C-82 Packet walk around

The first of Fairchild’s “flying boxcars” the C-82 Packet was among the first transports to be designed from the start for military work, rather than being a derivative of an airliner. The C-82’s high-mounted wing and rear, truck level clamshell doors for loading greatly facilitated tactical operations. Although the end of WWII meant that a drastic cutback in C-82 production, it did directly lead to the more powerful C-119.

C-82 Packet picture at NMUSAF

The NMUSAF’s Fairchild C-82 Packet, seen in the facility’s new Global Reach gallery

C-82 Packet engine

Had WWII continued longer than it did, the C-82 would have had a wider operational career, as North American was contracted to build nearly 800 examples as C-82Ns; three N-models were completed prior to war’s end cancelling the supplemental production.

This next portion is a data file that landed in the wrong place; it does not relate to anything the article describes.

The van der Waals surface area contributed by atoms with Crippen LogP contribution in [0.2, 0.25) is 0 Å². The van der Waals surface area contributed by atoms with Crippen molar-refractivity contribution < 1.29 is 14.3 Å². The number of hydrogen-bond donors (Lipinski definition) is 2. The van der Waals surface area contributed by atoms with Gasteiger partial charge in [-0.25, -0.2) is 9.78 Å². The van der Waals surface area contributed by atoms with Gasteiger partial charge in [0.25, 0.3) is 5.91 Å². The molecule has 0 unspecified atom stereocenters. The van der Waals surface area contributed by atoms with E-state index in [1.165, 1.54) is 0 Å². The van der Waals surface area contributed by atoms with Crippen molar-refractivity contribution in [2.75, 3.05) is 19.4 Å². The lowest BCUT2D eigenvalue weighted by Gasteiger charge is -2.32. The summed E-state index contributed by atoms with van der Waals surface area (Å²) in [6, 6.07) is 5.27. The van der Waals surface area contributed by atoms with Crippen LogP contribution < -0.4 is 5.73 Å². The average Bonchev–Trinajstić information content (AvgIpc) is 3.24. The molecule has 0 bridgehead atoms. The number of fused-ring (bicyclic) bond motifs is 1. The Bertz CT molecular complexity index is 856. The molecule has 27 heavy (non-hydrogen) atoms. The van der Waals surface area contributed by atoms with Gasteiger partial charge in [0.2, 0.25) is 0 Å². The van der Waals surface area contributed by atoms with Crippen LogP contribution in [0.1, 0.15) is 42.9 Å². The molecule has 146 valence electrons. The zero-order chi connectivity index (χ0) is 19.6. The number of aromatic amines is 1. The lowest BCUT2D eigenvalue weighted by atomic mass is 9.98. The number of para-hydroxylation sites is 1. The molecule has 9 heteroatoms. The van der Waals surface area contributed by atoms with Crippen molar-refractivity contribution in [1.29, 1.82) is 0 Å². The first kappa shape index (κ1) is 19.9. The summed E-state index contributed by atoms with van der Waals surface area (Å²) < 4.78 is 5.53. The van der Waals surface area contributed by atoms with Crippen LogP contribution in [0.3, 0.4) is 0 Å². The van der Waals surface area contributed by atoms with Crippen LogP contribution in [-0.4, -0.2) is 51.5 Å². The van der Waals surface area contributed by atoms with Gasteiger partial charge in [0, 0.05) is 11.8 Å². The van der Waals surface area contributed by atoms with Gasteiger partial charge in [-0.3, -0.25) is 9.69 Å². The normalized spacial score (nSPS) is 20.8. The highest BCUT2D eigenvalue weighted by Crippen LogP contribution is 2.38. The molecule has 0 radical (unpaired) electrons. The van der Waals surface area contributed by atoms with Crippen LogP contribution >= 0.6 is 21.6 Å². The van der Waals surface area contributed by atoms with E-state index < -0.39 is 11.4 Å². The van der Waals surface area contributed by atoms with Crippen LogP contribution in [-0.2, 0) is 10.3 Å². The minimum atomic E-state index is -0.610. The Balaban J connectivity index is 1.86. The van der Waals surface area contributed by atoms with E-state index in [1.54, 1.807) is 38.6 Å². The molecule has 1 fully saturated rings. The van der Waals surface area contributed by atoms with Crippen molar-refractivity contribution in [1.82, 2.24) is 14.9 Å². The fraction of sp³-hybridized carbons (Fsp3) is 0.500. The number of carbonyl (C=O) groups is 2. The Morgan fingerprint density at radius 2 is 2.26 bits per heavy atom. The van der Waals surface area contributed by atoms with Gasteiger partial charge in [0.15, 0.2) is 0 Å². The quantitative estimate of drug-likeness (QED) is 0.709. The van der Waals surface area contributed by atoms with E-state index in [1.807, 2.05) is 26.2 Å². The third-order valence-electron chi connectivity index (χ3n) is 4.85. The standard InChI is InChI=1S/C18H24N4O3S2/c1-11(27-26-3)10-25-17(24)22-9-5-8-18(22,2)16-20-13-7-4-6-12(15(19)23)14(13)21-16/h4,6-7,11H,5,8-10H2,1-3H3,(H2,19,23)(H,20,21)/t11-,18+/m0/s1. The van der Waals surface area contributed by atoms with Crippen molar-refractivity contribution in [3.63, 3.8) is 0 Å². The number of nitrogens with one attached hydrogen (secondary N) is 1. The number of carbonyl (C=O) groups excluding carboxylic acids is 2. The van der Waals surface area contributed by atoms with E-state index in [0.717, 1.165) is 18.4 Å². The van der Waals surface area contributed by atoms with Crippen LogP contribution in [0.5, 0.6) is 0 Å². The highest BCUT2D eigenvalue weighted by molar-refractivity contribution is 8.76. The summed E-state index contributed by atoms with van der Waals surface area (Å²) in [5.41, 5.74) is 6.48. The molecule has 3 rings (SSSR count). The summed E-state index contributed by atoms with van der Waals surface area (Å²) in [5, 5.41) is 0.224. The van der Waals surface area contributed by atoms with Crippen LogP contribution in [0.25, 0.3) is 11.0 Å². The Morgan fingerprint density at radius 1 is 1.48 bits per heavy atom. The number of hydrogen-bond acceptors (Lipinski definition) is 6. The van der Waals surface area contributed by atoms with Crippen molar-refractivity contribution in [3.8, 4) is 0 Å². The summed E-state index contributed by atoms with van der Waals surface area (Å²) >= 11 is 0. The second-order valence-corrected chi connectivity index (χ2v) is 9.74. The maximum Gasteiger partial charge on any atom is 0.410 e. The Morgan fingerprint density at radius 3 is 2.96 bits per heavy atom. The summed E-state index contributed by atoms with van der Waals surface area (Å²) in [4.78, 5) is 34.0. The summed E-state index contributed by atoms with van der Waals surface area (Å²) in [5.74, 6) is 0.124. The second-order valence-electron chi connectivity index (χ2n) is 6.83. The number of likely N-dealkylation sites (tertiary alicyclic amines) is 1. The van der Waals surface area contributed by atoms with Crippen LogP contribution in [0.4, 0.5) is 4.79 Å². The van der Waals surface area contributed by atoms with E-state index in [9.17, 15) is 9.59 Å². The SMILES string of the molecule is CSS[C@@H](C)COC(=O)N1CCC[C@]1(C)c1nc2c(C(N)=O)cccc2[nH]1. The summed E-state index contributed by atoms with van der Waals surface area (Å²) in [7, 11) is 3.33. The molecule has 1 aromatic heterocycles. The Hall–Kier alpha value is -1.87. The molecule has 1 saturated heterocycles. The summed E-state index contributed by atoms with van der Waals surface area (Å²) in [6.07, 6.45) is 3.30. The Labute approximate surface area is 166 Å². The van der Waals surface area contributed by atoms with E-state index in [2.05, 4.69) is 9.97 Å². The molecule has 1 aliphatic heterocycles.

Fairchild C-82 Packet picture

The “Flying Boxcar” nickname that would attach itself to both the C-82 and its C-119 descendant owed to the fact that the cargo hold had approximately the same volume as railroad boxcars of the day.

C-82 Bibliography:
“C-82 Eyed as New Post-War Contender” Aviation September 18, 1944 p.13

Irving Stone “Design Analysis of the Fairchild C-82 Packet, Part 1” Aviation August 1945 Includes a three-view and extensive structural drawings.

Photo: rear view of a C-82 being loaded with air mail Aviation News April 1, 1946 front cover

Electrol ad, with a picture of the C-82 tracked landing gear demonstrator Aviation Week December 6, 1948 p.3

“Turbojets Aid C-82 Performance” Aviation Week May 13, 1957 p.66 Photo of Stewart-Davis N5095V and TWA aircraft.

Howard Carter “Send in the Jet Packet!” Warbirds International October/November 2014 Post-military career of civilian Packets fitted with the dorsal J30 turbojet booster modification.

Graham Robson   Abandoned and Forsaken Aeroplanes  color shot of C-82 44-23033

 

Review: American Secret Projects 2: US Airlifters 1941-1961

 

ORIGINAL VINTAGE C-82 AD